More than a dream job: Intersectional travel journalism and why it matters

Clara walks through an airport with her suitcase.

Clara Lock, travel correspondent and assistant life editor for The Straits Times pictured above, believes it’s time to reimagine travel journalism. Photo credit: The Straits Times

11th January 2024

When I tell people I’m a travel journalist, it’s often met with envy: my beat has a reputation for being a “soft” and cushy one.

Perhaps people have this impression because the allure of travel is strong. Close to 10% of global GDP comes from the travel industry, and is likely to trend upwards in the coming years.

Yet travel is at an inflection point: demand now intersects with a growing consciousness of our carbon footprint, spurring some to stay home.

“It is a conflicting time to be involved in travel journalism because travelling for leisure is a luxury that will come increasingly under the microscope,” says Mark Footer, travel editor of the Hong Kong-based South China Morning Post (SCMP).

Flygskam, a Swedish word that means flight shame, caught on in 2018 – along with the sense that vacations, far from being an indicator of luxury, were something to be scorned.

Globally, 8-10% of CO2 emissions are caused by the travel and tourism sector. Figures like these might be easy to ignore; the tangible effects, less so. In 2023, climate change brought about wildfires in Maui and Greece, and heatwaves in Europe, North America and China.

Then there is the human cost. Overtourism, cultural erosion and the unthinking depletion of local supplies, such as jacuzzis and buffets in areas where food and water are scarce.

Even so, the travel industry has become too intertwined with the economy, employment and class to cease. If people are going to travel anyway, perhaps the value of travel journalism lies in harnessing that demand as a force for good.

Intersectional travel journalism

This is where intersectional travel journalism comes in: travel coverage that intersects with other newsworthy issues such as climate, community development, geopolitics and socio-cultural tensions.

Beyond top-10 listicles and magazine spreads that glorify the luxury experience, intersectionality allows both the complex and aspirational aspects of travel to exist on the same page.

It might highlight experiences where a tourist’s dollar benefits local people, offer alternatives to over-touristed cities, or simply help readers understand the socio-cultural backdrop of a place – so they behave sensitively when they’re there.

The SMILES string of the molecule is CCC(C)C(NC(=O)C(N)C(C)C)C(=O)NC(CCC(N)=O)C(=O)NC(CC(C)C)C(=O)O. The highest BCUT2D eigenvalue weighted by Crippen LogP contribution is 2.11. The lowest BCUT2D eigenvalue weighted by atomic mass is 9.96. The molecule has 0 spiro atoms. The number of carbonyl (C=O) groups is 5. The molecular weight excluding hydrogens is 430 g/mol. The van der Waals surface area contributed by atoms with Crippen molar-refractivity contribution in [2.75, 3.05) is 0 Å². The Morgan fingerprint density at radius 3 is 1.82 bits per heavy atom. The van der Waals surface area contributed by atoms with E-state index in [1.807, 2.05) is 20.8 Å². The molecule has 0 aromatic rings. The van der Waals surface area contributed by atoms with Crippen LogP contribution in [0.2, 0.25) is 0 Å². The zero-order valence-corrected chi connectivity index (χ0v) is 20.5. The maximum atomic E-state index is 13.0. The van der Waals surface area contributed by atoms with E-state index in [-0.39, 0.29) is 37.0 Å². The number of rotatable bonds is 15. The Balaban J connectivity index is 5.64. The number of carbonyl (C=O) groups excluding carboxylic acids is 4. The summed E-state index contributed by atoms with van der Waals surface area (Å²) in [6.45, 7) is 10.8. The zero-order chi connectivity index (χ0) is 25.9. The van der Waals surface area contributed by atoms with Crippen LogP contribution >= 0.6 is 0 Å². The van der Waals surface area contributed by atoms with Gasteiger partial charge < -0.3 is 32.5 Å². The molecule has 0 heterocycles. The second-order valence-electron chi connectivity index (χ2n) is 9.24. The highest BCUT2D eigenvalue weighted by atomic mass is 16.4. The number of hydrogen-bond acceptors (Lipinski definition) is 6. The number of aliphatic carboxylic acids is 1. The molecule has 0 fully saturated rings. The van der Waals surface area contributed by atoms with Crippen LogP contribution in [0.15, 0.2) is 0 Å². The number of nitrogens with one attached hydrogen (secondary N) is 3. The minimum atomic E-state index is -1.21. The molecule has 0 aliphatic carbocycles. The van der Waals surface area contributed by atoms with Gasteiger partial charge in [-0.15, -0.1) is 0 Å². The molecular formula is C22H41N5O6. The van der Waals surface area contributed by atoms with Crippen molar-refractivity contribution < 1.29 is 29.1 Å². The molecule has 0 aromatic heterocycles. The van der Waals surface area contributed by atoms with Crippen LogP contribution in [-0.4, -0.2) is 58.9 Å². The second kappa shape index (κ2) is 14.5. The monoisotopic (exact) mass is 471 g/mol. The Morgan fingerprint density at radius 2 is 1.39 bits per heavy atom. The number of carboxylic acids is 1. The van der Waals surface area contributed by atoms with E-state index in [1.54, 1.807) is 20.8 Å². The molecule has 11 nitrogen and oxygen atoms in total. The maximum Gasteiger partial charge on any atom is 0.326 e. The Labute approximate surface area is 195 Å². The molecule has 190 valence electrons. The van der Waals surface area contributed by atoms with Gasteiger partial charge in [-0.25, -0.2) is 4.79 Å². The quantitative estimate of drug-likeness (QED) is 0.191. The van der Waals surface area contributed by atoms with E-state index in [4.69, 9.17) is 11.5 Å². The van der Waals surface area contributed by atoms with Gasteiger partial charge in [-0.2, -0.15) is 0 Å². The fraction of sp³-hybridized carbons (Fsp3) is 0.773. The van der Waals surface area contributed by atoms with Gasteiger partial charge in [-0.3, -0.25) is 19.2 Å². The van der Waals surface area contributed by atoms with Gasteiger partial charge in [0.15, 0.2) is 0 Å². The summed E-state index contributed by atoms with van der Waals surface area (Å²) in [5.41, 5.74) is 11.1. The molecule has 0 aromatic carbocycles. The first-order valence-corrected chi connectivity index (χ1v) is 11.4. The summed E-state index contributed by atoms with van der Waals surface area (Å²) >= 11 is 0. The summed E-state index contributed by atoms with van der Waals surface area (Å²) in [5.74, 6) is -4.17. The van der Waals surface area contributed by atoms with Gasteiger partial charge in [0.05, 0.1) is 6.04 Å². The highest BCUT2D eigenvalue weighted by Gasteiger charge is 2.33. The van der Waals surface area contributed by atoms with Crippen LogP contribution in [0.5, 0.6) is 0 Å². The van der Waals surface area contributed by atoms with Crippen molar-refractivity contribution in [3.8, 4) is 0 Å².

What’s in it for newsrooms?

Travel is a lucrative beat. In 2023, $280 million of Southeast Asia’s digital ad spend came from the travel industry. As the eighth largest out of 17 sectors, it topped industries such as financial services, real estate and energy and fuel when it came to ad spend.

Intersectional travel journalism creates new advertising opportunities for companies keen to plug their sustainability messages. For instance, Saudi Arabian developer Red Sea Global paired up with travel website Skift on a regenerative luxury campaign about new resorts with sustainability practices. Publications with a trusted track record of intersectional travel journalism are well positioned to host such campaigns.

Intersectional travel journalism also helps subscription-based publications differentiate themselves from free online content. Competition is fierce among influencers, digital publications and online travel agencies. But legacy titles retain the lion’s share of reader’s trust, and intersectional travel coverage can bolster that.

Such stories also attract the news-avoidant reader, who, as the Digital News Report 2023 points out, is drawn to positive features that offer utility.

If you’re an editor or journalist who’s convinced, here’s a five-step plan.

1. Expand the genre.

Broaden the parameters of travel writing to intersect with science, culture and economics, which would lend depth to a beat often dismissed by hardened news wonks as “fluff”. 

“A good travel story is no different from, say, a science story. There are strong scenes, a nut graph, solid interviewees and data,” says Australia-based freelance writer Jessica Wynne Lockhart. Her stories weave themes such as science and conservation into travel, including a feature in the Smithsonian magazine on the commercialisation of bush tucker, or indigenous Australian food.